We enjoyed tasty light fare of grilled octopus and a Greek salad (our first of many of each of the trip) at the Central Athen’s Hotel’s Thea Terrace Bar while the Acropolis served as a magnificent backdrop. Not a bad way to launch our Greek adventure!
The Grande Bretagne Hotel’s GB Roof Garden in Syntagma Square is as impressive as it is gorgeous. The unobstructed views of the Acropolis, Lycabettus Hill and the Parliament are spectacular. A fabulous place to grab drinks and marvel at the surroundings!
Meeting up with friends was the perfect way to celebrate our last night in Greece.
WHERE TO STAY
We stayed at two different hotels during our time in Athens and while I would recommend both, I probably give the edge to the second one that’s listed.
*Divani Caravel Hotel: Spacious room, friendly staff, and reasonably priced. While nothing necessarily stands out about this hotel, we found it to be comfortable and enjoyable.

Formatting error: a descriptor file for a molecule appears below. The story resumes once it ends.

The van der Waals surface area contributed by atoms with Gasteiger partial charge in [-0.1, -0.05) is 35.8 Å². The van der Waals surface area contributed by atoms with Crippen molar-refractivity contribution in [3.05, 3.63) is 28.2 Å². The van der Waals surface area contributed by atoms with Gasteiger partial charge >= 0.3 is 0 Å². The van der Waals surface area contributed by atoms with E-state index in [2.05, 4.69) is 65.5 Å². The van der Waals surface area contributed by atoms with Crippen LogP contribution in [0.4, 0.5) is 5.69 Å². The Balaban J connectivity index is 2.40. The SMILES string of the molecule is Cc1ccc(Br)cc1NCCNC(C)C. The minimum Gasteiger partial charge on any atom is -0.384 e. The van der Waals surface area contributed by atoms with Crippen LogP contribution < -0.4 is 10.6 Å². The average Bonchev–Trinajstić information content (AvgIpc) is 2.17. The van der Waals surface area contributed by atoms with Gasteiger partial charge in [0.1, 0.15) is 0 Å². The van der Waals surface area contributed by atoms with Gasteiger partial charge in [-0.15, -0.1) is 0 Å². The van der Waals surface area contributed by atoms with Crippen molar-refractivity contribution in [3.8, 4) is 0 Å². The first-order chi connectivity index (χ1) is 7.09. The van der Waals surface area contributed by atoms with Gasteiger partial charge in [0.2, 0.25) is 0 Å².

*Grecotel Pallas Athena Hotel: A lovely boutique hotel that’s centrally located with a chic design. Breakfast was fabulous and the staff was attentive and very helpful. A great find and good value.
WHAT WE MISSED
While we won’t be rushing back to Athens anytime soon, we would love to return to Greece someday to visit some of the islands that we missed including Milos, Rhodes, and Mykonos. With that said, we may just find ourselves in Athens in the future. If we do, here’s where me may venture to next time around…
Friends raved about the Open Air Cinema next to the Acropolis where they enjoyed an American film amid stunning views.
We didn’t go to the famed Archaeological Museum of Athens because we got really lucky with weather during our stay in Athens and didn’t want to spend a minute of our time indoors. But other friends of ours went and said the museum was terrific.
You never know where your travels may take you…we may just be seeing you again, Athens.
To read more about our ancient travels: